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Conversational implicature in testing

Written March 20, 2020. Tagged Testing.

Conversational implicature is the idea that we don't have to say everything explicitly; the other person will fill in the blanks according to certain shared maxims (principles).

The maxim of quantity

For example, the maxim of quantity states:

  1. Make your contribution as informative as is required (for the current purposes of the exchange).
  2. Do not make your contribution more informative than is required.

So if I say "I ate some of the cookies", you will assume I didn't eat all of them.

But I did. I ate some. Then the rest. My statement is technically correct, but I've been less informative than required for our exchange. I haven't cooperated in our mutual understanding, and broken the maxim of quantity.

This can be applied to writing automated tests as well.

Test code, like other code, is conversational. You write statements, and someone else (or future you) attempts to understand them later, filling in the blanks according to certain shared maxims.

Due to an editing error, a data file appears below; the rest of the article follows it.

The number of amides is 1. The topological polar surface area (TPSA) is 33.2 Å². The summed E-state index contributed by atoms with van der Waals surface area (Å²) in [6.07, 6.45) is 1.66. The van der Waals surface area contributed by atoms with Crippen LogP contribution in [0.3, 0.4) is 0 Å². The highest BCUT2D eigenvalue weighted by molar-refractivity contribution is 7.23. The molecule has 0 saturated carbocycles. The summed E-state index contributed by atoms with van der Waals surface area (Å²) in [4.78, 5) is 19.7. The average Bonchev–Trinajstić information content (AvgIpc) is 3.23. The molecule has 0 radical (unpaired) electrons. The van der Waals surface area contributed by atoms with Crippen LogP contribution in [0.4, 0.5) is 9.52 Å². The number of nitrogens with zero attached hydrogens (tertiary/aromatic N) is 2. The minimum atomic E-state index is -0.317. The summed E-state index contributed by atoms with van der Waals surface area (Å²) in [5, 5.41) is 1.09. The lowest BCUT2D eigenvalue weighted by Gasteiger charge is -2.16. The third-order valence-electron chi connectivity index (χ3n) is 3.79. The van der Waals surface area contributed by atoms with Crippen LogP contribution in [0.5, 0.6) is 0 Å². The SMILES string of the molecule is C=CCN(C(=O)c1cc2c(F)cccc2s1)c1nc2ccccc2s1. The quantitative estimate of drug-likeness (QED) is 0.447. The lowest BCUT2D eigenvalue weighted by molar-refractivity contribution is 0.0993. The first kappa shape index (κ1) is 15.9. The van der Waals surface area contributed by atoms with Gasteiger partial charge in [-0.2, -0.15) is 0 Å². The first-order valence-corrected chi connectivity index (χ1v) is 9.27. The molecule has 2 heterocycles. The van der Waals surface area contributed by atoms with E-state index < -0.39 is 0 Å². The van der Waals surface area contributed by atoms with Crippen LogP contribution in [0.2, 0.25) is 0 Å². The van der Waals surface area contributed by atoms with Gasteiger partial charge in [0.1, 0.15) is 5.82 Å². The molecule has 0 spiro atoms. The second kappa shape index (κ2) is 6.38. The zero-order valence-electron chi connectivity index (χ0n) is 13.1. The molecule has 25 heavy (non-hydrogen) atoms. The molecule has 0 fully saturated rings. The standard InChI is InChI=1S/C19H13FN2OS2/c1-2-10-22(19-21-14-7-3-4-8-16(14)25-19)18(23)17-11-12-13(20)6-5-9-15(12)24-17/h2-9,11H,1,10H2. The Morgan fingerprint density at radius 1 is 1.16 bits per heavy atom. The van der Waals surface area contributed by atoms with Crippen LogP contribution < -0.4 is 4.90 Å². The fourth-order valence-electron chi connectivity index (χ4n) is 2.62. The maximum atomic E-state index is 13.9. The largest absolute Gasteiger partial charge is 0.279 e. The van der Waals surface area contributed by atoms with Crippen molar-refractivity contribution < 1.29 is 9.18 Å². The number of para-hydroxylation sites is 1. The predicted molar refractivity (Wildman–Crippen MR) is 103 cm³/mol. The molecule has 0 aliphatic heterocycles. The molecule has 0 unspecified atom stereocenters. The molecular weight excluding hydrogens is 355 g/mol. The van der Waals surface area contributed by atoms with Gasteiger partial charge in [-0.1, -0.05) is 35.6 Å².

Don't add unnecessary detail

If I'm testing a price calculation, the product title probably isn't relevant.

Instead of

it "doubles the price" do
item = "My item", price: 100)
expect(item.fancy_price).to eq(200)

I should do

it "doubles the price" do
item = 100)
expect(item.fancy_price).to eq(200)

The first test implies to the reader that the title is somehow relevant, but it's not.

Sometimes, you need an attribute for incidental reasons – the title isn't necessary for the price calculation, but initialising an item without a title would raise an exception. Then you can still hide it with a bit of indirection:

it "doubles the price" do
item = build_item(price: 100)
expect(item.fancy_price).to eq(200)

def build_item(attributes)
defaults = { title: "My item" }

(In Ruby, you can write methods like this more elegantly with double splats.)

It doesn't have to be a method – it can be a factory object, like Ruby's factory_bot.

This can be a good thing to do after you've made a test pass – just as you would refactor the code to make it nicer, go through the test and remove or hide unnecessary detail.

Stay close to the limit

Similarly, when you've got some sort of limit, test right up against it.

If you want to make sure that your 10-per-page pagination works, test that 10 items means one page and 11 items means two pages.

You could test 10 items vs. 15 items, but that implies that 15 is an interesting number. The reader may wonder what's supposed to happen at 14. No cookie for you.